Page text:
About last night …

If there were a direct correlation between hard work and success, Tom Kostopoulos would have a den full of Art Ross trophies.

You  can’t succeed without trying, but busting your butt is no guarantee.

So it’s nice to see Jeff Halpern, Mathieu Darche and Benoit Pouliot rewarded for their effort.

As they said on L’Antichambre last night, PhD (yay, Stubbs!) is a north-south line:

Darche goes and digs out the puck, Halpern makes plays, Benny is the shooter.

And as Darche said, it’s not rocket science.

Nothing cute or fancy. Simple, direct hockey.

And timely.

Because with Tomas Plekanec too flu-gripped to play and the Top Four forwards continuing to struggle, the Canadiens needed production from the proletariat to scratch out a win in Buffalo last night.


Maybe “scratch out” overstates it.

The sabres are a terrible team: dead-last in the league, winless on home ice, a goal differential of minus-12 and a power play that’s worse than the Canadiens’.

For all that, however, the home team began the game like they planned to win it. Buffalo skated off to an early 10-2 shot advantage, had two power-plays within 10 minutes and fired 16 first-period shots.

But they didn’t beat Carey Price until Mike Grier completed an odd-man rush late in the period. And Halpern got that one back less than 90 seconds later.

Same deal in the second period. After Jordan Leopold pinched deep and took advantage of Scott Gomez’s defensive lapse in Price’s crease, Pouliot took all of 40 seconds to make it 2-2.

You have to be happy for Benny. That was the fourth goal for a guy who stopped his 2009-’10 scoring on March 25 and didn’t get his first one this season till Game 7.

The players talk about confidence all the time. It is, as far as one can ascertain, the belief that muscle memory cultivated since pee-wee hockey will produce the desired results.

Confidence can be fragile. It certainly is in the case of Pouliot, who’s had a career that scarcely justifies his lofty first-round draft status.

Playing with two hard-working (and low-paid, but that’s another story) veterans, Pouliot is rebuilding his belief that he can score goals. And the knack is returning because he working hard on the other elements of his game: solid, physical two-way hockey.

Confidence is also sky-high for the Canadiens’ goaltender. Price has won seven games, and he’s yet to play a bad one.

The key to the Canadiens’ season was getting Price off to a good start. They’ve done this, based on Price’s own ability and team defence: the Canadiens are the only team in the league that has yet to surrender more than three goals in regulation time.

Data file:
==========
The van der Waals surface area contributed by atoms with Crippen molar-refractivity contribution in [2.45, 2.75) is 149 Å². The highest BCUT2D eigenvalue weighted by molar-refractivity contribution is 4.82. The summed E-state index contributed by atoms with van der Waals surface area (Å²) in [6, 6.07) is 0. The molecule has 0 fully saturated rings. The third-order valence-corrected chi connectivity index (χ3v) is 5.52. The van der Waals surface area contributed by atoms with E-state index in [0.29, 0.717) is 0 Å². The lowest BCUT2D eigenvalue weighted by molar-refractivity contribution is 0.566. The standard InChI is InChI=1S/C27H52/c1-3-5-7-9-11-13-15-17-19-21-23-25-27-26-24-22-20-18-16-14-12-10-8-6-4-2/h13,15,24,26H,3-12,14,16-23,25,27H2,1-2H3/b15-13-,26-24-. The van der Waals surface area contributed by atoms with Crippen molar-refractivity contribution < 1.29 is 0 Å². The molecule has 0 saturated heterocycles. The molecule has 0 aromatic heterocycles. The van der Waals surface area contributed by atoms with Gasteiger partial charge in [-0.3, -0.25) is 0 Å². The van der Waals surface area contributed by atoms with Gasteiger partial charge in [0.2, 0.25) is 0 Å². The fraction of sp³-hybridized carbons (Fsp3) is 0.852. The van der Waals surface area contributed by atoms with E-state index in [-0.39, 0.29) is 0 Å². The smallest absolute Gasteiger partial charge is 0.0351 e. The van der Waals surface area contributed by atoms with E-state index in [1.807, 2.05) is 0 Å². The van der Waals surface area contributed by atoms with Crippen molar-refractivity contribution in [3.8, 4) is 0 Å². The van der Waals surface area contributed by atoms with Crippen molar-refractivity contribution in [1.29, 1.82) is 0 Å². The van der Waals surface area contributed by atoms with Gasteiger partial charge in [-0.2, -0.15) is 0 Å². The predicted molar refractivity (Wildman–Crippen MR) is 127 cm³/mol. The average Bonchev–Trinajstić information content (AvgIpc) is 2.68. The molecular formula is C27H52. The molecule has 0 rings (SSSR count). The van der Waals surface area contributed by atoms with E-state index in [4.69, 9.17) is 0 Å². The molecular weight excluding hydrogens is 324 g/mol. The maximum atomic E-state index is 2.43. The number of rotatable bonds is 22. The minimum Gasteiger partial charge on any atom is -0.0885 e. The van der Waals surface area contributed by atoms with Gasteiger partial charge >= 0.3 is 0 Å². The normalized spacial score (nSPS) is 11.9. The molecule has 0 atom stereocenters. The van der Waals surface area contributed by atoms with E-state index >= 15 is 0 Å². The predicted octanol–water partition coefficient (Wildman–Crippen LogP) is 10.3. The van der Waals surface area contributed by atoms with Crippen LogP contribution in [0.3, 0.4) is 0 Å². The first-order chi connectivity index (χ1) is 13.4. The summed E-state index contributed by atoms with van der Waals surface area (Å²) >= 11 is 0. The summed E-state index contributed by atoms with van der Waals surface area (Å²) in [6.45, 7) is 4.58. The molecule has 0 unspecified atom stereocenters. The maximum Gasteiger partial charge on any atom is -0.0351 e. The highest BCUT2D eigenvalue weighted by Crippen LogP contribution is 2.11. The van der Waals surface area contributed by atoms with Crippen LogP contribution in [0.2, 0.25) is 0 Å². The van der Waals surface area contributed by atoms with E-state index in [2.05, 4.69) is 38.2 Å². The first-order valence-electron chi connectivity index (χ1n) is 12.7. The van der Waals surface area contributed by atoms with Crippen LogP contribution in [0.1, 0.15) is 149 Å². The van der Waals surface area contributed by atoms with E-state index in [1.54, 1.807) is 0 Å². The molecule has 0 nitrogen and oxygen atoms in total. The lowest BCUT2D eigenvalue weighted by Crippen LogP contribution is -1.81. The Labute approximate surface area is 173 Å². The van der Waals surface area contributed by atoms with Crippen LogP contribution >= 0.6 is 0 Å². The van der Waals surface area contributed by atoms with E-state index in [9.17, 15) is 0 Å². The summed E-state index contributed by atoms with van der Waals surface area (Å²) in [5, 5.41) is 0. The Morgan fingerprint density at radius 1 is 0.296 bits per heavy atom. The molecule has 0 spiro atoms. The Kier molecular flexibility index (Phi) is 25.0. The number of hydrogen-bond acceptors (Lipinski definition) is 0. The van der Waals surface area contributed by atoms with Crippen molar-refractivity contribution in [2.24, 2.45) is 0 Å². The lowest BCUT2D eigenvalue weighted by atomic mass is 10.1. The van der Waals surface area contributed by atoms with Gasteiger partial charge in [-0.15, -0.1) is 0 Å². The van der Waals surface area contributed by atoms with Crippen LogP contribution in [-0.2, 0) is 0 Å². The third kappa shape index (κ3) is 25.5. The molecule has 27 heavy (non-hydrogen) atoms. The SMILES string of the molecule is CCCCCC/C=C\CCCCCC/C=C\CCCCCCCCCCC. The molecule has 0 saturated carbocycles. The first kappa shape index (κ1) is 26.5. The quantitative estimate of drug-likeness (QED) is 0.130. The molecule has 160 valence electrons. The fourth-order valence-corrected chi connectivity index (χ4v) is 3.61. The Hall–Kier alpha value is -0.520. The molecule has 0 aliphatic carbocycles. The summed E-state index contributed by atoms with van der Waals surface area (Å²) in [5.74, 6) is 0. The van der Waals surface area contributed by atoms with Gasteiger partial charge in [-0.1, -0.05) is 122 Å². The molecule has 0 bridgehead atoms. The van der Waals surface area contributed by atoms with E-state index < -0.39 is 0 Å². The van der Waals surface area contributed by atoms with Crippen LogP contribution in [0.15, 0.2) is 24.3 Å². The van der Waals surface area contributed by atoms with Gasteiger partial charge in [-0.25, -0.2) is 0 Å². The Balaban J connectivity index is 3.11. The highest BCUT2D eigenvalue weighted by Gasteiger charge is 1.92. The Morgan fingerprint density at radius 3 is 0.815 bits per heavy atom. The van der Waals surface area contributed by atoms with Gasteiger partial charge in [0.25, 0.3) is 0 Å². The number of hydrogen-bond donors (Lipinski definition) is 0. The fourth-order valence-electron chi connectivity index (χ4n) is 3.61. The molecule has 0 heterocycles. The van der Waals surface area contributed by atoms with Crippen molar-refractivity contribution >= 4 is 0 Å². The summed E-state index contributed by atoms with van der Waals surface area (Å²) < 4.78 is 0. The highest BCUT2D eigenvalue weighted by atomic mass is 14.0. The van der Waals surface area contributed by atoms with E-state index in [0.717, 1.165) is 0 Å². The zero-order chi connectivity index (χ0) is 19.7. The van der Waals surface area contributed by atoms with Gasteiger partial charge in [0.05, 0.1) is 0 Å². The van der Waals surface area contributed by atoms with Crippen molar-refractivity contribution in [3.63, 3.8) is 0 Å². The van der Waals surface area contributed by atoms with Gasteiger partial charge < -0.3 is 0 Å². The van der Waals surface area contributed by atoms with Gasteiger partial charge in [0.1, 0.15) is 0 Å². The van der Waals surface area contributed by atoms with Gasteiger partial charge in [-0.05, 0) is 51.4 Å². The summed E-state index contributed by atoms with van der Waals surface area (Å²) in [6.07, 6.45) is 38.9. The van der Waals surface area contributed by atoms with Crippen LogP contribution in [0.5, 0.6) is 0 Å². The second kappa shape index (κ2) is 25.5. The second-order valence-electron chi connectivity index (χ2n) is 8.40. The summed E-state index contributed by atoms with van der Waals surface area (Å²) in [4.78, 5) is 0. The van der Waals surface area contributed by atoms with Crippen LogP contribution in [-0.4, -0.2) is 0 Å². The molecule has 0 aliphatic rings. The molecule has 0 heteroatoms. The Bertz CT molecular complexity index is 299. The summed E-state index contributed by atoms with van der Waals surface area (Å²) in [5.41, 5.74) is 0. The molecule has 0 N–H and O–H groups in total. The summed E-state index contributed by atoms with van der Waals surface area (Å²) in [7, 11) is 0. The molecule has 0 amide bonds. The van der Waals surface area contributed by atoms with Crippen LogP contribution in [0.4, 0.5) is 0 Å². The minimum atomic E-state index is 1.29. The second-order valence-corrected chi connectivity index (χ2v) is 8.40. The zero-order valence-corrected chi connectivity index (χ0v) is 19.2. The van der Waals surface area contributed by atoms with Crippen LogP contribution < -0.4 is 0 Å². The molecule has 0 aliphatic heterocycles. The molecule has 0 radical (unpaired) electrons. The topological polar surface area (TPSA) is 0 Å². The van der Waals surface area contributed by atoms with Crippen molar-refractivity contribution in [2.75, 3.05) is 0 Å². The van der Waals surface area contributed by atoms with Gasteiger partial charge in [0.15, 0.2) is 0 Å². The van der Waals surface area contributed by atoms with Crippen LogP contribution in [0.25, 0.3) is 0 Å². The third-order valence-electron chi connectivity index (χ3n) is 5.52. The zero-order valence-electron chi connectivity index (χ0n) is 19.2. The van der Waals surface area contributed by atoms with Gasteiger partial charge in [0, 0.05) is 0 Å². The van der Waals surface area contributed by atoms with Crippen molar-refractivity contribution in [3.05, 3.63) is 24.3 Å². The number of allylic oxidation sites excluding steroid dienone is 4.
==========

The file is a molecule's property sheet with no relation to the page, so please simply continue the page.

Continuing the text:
There were many things to like last night – and a few aspects of the Canadiens’ game not to like – but I’ll not enumerate them because the Sabres are so gosh-awful.

I’m reserving judgment on the new defence pairings until I see them against Ottawa at the Bell Centre tonight.

What bears mentioning is Jacques Martin’s confidence in his players.

In the third period, protecting a one-goal lead, Martin used all four lines (albeit limited ToI for Lars Eller and Dustin Boyd). And on two third-period power plays, the allegedly ultra-conservative coach (he used to be Joe Clark’s brother-in-law, but I digress) continued to use four forwards.

Watching Mike Cammalleri on the right point, I couldn’t help wondering what might happen if a speedy penalty-killer pops one past him. Could Andrei Markov make it back to avoid disaster.

But the coach had confidence in his new PP alignment …. even while nursing a narrow lead.

And Martin had confidence in his lineup, all of whom – with the exception of Eller – played double-digit minutes.

Senators tonight.

•  •  •

I should have had more faith in a McGill man.

I was one of the fans disappointed by the Canadiens’ decision to keep Mathieu Darche after Ryan White’s excellent training camp.

It wouldn’t have happened, some suspected, if the name was Matthew Parker.


Darche is grateful for the opportunity to play in his hometown, and he never takes a shift off. He has excellent chemistry with Halpern; they’re helping Benny revive his career.

And in these tough economic times, everyone loves a bargain. Halpern makes $600,000, Darche $500,000.

Suffice it to say the lunch-bucket guys have been more productive than players making A LOT MORE money.



  1. PeterD says:

    Dead Horse…let it go already.  Price IS OUR GOALIE!  Halak is gone and he will not return in a very long time if ever…so just let it go and move on.

    It’s a new season and new players and new dreams of the Prize at the end of the season…

  2. CharlieHodgeFan says:

    It’s a dead horse. Price is alert, quick and in the game. His shoulders are square and he isn’t playing like the big kids stole his balloons, the way he did last year. If his style is different from Halak’s – well, he isn’t Halak. But he’s doing a fine job and stopping shots he would say he hadn’t seen last year.

    I’m watching a good goalie here, night after night. I would feel more confident that would continue if I were watching Halak, but Price is slowly starting to win me over. If he can maintain the level of play he’s showing, then Gauthier’s gamble will pay off for us, as well as for him. A lot CAN happen. but what is happening now is very positive, and fun to watch.